‘The war crime against innocent Palestinians must be ended now,’ Ramaphosa tells COP28

01 December 2023 - 18:20
By Amanda Khoza
President Cyril Ramaphosa delivers a national statement at the World Climate Action Summit during the United Nations Climate Change Conference (COP28) in Dubai, United Arab Emirates.
Image: Amr Alfiky/Reuters President Cyril Ramaphosa delivers a national statement at the World Climate Action Summit during the United Nations Climate Change Conference (COP28) in Dubai, United Arab Emirates.

President Cyril Ramaphosa on Friday used the UN Conference of Parties (COP28) meeting to highlight the plight of the Palestinian people. 

He told world leaders gathered in Dubai in the United Arab Emirates (UAE) that the world climate action summit was taking place at a time when most of the world was in turmoil. 

South Africa is appalled at the cruel tragedy that is under way in Gaza. The war against the innocent people of Palestine is a war crime that must be ended now. South Africa has referred this matter to the ICC and we urge the court to act speedily to save lives.”

He said the people of Palestine deserved and must have their own state where they can finally live in peace.

Despite the challenges, Ramaphosa said the fight against climate change must not lose momentum because African countries were among the most vulnerable to the effects of the changes and had to adapt to them with limited resources.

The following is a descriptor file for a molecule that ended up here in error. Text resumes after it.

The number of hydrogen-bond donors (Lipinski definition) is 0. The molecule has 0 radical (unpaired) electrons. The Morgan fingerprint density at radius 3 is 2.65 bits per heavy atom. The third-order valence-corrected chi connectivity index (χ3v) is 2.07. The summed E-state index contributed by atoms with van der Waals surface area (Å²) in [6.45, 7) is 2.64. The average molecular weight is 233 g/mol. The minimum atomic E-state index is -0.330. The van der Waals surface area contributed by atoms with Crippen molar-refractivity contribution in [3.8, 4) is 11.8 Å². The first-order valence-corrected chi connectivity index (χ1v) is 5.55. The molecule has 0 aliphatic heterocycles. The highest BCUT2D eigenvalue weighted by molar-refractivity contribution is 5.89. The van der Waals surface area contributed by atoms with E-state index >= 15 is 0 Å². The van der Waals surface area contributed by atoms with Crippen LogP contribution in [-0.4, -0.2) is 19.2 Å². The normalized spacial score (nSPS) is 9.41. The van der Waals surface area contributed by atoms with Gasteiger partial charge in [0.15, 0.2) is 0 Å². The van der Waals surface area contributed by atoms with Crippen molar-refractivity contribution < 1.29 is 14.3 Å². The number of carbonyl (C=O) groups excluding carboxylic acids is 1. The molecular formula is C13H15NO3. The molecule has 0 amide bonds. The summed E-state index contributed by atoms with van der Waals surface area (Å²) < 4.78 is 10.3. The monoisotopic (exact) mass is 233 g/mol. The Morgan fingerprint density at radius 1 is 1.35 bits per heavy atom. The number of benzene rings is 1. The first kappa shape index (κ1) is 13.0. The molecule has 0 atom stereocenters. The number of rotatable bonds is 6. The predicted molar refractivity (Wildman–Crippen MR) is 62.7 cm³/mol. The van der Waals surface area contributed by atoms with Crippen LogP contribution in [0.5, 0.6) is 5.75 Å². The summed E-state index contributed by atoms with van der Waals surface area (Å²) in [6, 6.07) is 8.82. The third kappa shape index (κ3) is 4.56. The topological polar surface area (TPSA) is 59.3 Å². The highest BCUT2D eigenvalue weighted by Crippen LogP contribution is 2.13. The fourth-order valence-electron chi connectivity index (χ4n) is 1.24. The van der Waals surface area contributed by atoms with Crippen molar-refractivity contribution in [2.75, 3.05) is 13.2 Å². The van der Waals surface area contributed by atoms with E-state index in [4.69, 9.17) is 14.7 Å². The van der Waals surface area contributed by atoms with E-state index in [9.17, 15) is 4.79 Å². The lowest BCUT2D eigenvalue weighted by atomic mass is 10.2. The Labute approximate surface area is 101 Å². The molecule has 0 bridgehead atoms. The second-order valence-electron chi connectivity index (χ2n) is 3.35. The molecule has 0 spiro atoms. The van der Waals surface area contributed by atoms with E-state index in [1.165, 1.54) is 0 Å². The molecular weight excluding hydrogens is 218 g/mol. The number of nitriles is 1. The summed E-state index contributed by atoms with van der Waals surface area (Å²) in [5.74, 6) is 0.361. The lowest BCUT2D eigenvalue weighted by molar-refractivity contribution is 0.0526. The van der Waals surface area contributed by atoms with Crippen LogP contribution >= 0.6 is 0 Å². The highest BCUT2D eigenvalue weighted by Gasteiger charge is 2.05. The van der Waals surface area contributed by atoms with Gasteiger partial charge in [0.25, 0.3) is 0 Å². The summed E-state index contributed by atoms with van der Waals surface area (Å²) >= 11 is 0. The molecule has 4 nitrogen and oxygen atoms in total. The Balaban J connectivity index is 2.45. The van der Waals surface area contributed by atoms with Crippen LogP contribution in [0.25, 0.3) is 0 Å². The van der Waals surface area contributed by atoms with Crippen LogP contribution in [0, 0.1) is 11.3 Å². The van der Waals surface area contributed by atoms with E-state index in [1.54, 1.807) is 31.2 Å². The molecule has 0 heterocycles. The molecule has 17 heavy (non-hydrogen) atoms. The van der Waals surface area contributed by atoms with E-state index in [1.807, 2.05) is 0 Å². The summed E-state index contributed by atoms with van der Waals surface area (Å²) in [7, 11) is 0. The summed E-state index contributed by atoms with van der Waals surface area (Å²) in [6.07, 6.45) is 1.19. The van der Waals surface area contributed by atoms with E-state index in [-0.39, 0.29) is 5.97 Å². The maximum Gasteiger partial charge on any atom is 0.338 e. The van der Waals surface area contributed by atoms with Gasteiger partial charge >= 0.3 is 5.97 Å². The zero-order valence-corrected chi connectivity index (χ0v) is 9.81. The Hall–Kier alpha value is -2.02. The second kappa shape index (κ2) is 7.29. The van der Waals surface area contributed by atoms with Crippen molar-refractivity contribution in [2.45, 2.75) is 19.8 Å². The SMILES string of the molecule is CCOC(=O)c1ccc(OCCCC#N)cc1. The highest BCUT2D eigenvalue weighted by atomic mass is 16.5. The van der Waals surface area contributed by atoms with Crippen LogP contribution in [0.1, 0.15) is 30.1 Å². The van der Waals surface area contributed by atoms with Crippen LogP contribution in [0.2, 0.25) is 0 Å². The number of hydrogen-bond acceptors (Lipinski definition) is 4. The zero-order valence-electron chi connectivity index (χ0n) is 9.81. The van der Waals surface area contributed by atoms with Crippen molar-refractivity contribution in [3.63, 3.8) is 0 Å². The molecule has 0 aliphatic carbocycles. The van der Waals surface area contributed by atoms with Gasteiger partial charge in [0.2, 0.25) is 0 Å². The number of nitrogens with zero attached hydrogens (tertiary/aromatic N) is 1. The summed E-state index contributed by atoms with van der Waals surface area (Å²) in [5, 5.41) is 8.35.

“As South Africa, we applaud the landmark decision of COP28 to operationalise the new fund on loss and damage and welcome the pledges that have already been made.” 

He said if the fund is to effectively support those countries most vulnerable to the effects of climate change, “we need to mobilise funding on a far greater scale”.

The work programme on national and international just transitions involving society and encompassing all areas of the economy must also be launched. 

“What is decided at COP28 needs to be guided by science, equity and the principle of common but differentiated responsibilities and respective capabilities. Climate action is key to South Africa’s sustainable development agenda,” he said. 

Ramaphosa told business leaders, civil society and environmental activists South Africa has approved the implementation of the country’s Just Energy Transition Investment Plan.

“This plan focuses on areas critical to a just transition, including investment in electricity infrastructure, new energy vehicles, green hydrogen, skills development, municipal electricity distribution, and interventions directed at communities most affected by the energy transition.”

He added South Africa has “a successful renewable energy power producers programme” that plays a key role in supporting the country’s decarbonisation efforts. 

“There are also promising developments under way in our country to harness the potential of green hydrogen, and to beneficiate critical minerals and rare earths in support of development and driving the green transition.”

He said multilateralism must remain central to global climate action because “unilateral, coercive and trade-distorting measures such as carbon adjustment measures are detrimental to developing economies”.

Innovative financing instruments, such as special drawing rights, were needed to ensure that funding did not increase the debt burden of countries struggling to service their debt.

“There can be no substitute for new predictable at-scale and appropriate public finance to help developing economy countries build climate resilience. Access to finance, skills transfer and technology is key. 

“Climate change adaptation and mitigation technologies should be regarded as a global public good. We need to support the right of each country to determine its own developmental trajectory, and provide the necessary space to bring it to fruition.”